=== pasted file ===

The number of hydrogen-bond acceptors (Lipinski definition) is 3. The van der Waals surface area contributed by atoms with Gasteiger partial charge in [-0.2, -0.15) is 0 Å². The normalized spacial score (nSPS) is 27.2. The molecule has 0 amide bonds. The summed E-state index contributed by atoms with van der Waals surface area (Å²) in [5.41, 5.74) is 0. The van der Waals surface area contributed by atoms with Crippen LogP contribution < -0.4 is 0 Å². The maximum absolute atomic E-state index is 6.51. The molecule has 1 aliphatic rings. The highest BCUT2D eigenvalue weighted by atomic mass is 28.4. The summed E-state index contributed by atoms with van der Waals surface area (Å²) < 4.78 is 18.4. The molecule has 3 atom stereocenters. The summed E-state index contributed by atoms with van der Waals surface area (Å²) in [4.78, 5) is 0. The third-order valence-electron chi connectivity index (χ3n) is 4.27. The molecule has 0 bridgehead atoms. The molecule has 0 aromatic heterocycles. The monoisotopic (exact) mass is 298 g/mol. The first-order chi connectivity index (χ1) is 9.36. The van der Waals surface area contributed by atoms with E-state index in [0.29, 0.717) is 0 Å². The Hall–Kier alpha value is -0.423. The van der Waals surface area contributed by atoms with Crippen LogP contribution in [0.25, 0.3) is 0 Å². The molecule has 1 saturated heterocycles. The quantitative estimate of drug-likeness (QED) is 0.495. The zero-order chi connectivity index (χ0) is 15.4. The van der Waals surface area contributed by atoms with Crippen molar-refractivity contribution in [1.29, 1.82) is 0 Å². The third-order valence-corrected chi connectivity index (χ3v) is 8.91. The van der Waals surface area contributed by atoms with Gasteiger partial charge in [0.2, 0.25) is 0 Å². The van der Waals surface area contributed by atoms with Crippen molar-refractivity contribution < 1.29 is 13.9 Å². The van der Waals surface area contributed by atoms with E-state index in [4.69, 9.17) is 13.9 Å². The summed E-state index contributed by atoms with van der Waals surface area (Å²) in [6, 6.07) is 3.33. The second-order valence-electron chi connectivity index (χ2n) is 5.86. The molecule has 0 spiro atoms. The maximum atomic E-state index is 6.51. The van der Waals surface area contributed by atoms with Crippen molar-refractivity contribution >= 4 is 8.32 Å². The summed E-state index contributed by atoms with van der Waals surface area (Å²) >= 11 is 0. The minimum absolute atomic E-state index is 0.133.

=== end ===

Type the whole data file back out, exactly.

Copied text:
The number of hydrogen-bond acceptors (Lipinski definition) is 3. The van der Waals surface area contributed by atoms with Gasteiger partial charge in [-0.2, -0.15) is 0 Å². The normalized spacial score (nSPS) is 27.2. The molecule has 0 amide bonds. The summed E-state index contributed by atoms with van der Waals surface area (Å²) in [5.41, 5.74) is 0. The van der Waals surface area contributed by atoms with Crippen LogP contribution < -0.4 is 0 Å². The maximum absolute atomic E-state index is 6.51. The molecule has 1 aliphatic rings. The highest BCUT2D eigenvalue weighted by atomic mass is 28.4. The summed E-state index contributed by atoms with van der Waals surface area (Å²) < 4.78 is 18.4. The molecule has 3 atom stereocenters. The summed E-state index contributed by atoms with van der Waals surface area (Å²) in [4.78, 5) is 0. The third-order valence-electron chi connectivity index (χ3n) is 4.27. The molecule has 0 bridgehead atoms. The molecule has 0 aromatic heterocycles. The monoisotopic (exact) mass is 298 g/mol. The first-order chi connectivity index (χ1) is 9.36. The van der Waals surface area contributed by atoms with E-state index in [0.29, 0.717) is 0 Å². The Hall–Kier alpha value is -0.423. The van der Waals surface area contributed by atoms with Crippen LogP contribution in [0.25, 0.3) is 0 Å². The molecule has 1 saturated heterocycles. The quantitative estimate of drug-likeness (QED) is 0.495. The zero-order chi connectivity index (χ0) is 15.4. The van der Waals surface area contributed by atoms with Crippen molar-refractivity contribution in [1.29, 1.82) is 0 Å². The third-order valence-corrected chi connectivity index (χ3v) is 8.91. The van der Waals surface area contributed by atoms with Gasteiger partial charge in [0.2, 0.25) is 0 Å². The van der Waals surface area contributed by atoms with Crippen molar-refractivity contribution < 1.29 is 13.9 Å². The van der Waals surface area contributed by atoms with E-state index in [4.69, 9.17) is 13.9 Å². The summed E-state index contributed by atoms with van der Waals surface area (Å²) in [6, 6.07) is 3.33. The second-order valence-electron chi connectivity index (χ2n) is 5.86. The molecule has 0 spiro atoms. The maximum atomic E-state index is 6.51. The van der Waals surface area contributed by atoms with Crippen molar-refractivity contribution >= 4 is 8.32 Å². The summed E-state index contributed by atoms with van der Waals surface area (Å²) >= 11 is 0. The minimum absolute atomic E-state index is 0.133.